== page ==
"Oh, yes. Why, Mr. Smith, there isn't a piece of furniture in this room that didn't cost more than the Pennocks'—I know, because I've been there. And my curtains are nicer, too, and my pictures, they're so much brighter—some of her oil paintings are terribly dull-looking. And my Bessie—did you notice her dress to-night? But, there! You didn't, of course. And if you had, you wouldn't have realized how expensive it was. What do you know about the cost of women's dresses?" she laughed archly. "But I don't mind telling you. It was one hundred and fifty dollars, a HUNDRED AND FIFTY DOLLARS, and it came from New York. I don't believe that white muslin thing of Gussie Pennock's cost fifty! You know Gussie?"

"I've seen her."

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"Yes, of course you have—with Fred. He used to go with her a lot. He goes with Pearl Gaylord more now. There, you can see them this minute, dancing together—the one in the low-cut, blue dress. Pretty, too, isn't she? Her father's worth a million, I suppose. I wonder how 'twould feel to be worth—a million." She spoke musingly, her eyes following the low-cut blue dress. "But, then, maybe I shall know, some time,—from Cousin Stanley, I mean," she explained smilingly, in answer to the question she thought she saw behind Mr. Smith's smoked glasses. "Oh, of course, there's nothing sure about it. But he gave us SOME, and if he's dead, of course, that other letter'll be opened in two years; and I don't see why he wouldn't give us the rest, as long as he'd shown he remembered he'd got us. Do you?"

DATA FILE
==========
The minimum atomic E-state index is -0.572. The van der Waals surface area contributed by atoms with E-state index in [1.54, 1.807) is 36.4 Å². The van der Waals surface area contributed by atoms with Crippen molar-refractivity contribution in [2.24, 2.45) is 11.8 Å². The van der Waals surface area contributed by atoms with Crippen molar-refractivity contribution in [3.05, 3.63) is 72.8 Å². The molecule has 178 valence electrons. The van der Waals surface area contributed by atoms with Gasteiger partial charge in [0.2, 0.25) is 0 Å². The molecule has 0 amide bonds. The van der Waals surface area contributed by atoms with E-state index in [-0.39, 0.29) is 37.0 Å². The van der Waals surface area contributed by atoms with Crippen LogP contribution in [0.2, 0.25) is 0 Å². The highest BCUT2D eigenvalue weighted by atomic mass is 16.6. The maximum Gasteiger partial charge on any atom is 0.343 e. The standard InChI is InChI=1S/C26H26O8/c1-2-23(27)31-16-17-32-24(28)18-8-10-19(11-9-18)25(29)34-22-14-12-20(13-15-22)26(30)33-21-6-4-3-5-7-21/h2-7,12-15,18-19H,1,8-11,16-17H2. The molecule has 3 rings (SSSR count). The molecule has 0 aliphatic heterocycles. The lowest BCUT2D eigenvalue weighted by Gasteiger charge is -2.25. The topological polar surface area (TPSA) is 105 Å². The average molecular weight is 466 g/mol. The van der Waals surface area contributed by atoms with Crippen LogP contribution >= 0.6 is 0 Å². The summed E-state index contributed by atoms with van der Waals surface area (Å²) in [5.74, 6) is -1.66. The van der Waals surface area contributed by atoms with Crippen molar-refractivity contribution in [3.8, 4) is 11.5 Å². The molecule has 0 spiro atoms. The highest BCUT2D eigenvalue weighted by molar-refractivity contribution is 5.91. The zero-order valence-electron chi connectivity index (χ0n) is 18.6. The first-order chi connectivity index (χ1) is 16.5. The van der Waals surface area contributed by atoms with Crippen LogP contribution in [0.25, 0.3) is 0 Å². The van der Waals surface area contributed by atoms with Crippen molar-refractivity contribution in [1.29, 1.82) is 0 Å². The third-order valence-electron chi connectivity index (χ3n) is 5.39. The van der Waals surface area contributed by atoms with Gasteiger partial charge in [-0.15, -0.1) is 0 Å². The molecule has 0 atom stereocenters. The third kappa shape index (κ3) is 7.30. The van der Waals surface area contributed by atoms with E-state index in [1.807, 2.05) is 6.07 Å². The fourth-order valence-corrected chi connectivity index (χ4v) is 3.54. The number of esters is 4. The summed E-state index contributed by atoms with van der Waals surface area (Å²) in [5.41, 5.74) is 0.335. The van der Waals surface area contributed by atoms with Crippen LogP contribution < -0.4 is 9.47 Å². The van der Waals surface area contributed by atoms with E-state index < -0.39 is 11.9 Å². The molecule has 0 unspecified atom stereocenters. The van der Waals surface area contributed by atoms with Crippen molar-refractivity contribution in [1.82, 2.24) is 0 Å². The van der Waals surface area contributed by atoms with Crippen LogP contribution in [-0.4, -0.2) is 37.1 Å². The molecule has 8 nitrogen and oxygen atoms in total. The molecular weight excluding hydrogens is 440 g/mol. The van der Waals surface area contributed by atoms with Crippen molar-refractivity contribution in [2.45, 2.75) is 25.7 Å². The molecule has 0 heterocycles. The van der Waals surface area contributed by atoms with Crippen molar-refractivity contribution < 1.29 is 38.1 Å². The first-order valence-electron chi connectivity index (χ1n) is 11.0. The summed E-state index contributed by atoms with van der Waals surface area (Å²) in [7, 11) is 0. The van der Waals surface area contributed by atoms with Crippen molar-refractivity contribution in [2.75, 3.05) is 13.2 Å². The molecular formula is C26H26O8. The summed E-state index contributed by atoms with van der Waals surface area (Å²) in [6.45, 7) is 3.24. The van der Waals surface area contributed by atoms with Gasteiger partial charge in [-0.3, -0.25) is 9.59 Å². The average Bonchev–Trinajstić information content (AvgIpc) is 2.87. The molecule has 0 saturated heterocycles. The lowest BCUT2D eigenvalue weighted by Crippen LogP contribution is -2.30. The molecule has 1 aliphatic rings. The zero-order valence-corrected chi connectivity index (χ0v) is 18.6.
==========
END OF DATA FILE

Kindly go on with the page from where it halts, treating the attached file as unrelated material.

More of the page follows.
"Well—er—as to that—" Mr. Smith hesitated. He had grown strangely red.

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"Well, there aren't any other relations so near, anyway, so I can't

help thinking about it, and wondering," she interposed. "And 'twould be

MILLIONS, not just one million. He's worth ten or twenty, they say.

But, then, we shall know in time."

"Oh, yes, you'll know—in time," agreed Mr. Smith with a smile, turning away as another guest came up to his hostess.

Mr. Smith's smile had been rather forced, and his face was still somewhat red as he picked his way through the crowded rooms to the place where he could see Frank Blaisdell standing alone, surveying the scene, his hands in his pockets.

"Well, Mr. Smith, this is some show, ain't it?' greeted the grocer, as

Mr. Smith approached.

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"It certainly is."

"Gee! I should say so—though I can't say I'm stuck on the brand,

myself. But, as for this money business, do you know? I'm as bad as

Flo. I can't sense it yet—that it's true. Gosh! Look at Hattie, now.